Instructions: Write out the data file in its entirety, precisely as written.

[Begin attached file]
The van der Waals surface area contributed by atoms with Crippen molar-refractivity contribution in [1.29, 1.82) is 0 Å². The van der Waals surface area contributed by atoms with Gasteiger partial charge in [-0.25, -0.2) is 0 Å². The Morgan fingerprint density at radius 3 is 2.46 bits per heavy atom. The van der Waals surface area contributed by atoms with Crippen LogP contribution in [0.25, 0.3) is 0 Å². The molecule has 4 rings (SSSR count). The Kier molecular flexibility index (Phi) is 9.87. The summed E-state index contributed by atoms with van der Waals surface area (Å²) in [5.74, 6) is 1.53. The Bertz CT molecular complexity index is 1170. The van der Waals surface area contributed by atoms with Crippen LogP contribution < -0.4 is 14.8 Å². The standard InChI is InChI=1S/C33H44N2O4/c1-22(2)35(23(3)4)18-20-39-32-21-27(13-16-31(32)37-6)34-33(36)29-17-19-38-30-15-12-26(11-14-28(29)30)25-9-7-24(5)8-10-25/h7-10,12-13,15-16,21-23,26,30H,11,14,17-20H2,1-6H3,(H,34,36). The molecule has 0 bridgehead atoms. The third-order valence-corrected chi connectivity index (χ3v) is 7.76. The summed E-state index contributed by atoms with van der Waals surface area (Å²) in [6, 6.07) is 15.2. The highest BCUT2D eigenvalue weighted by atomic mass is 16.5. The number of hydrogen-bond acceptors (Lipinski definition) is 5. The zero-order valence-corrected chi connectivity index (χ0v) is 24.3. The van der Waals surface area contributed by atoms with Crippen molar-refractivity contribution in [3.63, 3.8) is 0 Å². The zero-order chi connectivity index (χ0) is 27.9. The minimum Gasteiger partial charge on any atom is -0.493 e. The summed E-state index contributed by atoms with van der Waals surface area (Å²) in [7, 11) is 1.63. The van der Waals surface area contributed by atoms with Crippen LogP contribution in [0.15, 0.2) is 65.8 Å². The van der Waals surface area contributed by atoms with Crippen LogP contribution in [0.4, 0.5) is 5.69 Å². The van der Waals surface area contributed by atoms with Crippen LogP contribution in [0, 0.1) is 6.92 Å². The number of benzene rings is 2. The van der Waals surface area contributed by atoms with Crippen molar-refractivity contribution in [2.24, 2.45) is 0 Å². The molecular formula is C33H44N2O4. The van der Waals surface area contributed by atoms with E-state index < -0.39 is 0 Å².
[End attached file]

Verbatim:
The van der Waals surface area contributed by atoms with Crippen molar-refractivity contribution in [1.29, 1.82) is 0 Å². The van der Waals surface area contributed by atoms with Gasteiger partial charge in [-0.25, -0.2) is 0 Å². The Morgan fingerprint density at radius 3 is 2.46 bits per heavy atom. The van der Waals surface area contributed by atoms with Crippen LogP contribution in [0.25, 0.3) is 0 Å². The molecule has 4 rings (SSSR count). The Kier molecular flexibility index (Phi) is 9.87. The summed E-state index contributed by atoms with van der Waals surface area (Å²) in [5.74, 6) is 1.53. The Bertz CT molecular complexity index is 1170. The van der Waals surface area contributed by atoms with Crippen LogP contribution < -0.4 is 14.8 Å². The standard InChI is InChI=1S/C33H44N2O4/c1-22(2)35(23(3)4)18-20-39-32-21-27(13-16-31(32)37-6)34-33(36)29-17-19-38-30-15-12-26(11-14-28(29)30)25-9-7-24(5)8-10-25/h7-10,12-13,15-16,21-23,26,30H,11,14,17-20H2,1-6H3,(H,34,36). The molecule has 0 bridgehead atoms. The third-order valence-corrected chi connectivity index (χ3v) is 7.76. The summed E-state index contributed by atoms with van der Waals surface area (Å²) in [6, 6.07) is 15.2. The highest BCUT2D eigenvalue weighted by atomic mass is 16.5. The number of hydrogen-bond acceptors (Lipinski definition) is 5. The zero-order valence-corrected chi connectivity index (χ0v) is 24.3. The van der Waals surface area contributed by atoms with Crippen molar-refractivity contribution in [3.63, 3.8) is 0 Å². The zero-order chi connectivity index (χ0) is 27.9. The minimum Gasteiger partial charge on any atom is -0.493 e. The summed E-state index contributed by atoms with van der Waals surface area (Å²) in [7, 11) is 1.63. The van der Waals surface area contributed by atoms with Crippen LogP contribution in [0.15, 0.2) is 65.8 Å². The van der Waals surface area contributed by atoms with Crippen LogP contribution in [0.4, 0.5) is 5.69 Å². The van der Waals surface area contributed by atoms with Crippen LogP contribution in [0, 0.1) is 6.92 Å². The number of benzene rings is 2. The van der Waals surface area contributed by atoms with Crippen molar-refractivity contribution in [2.24, 2.45) is 0 Å². The molecular formula is C33H44N2O4. The van der Waals surface area contributed by atoms with E-state index < -0.39 is 0 Å².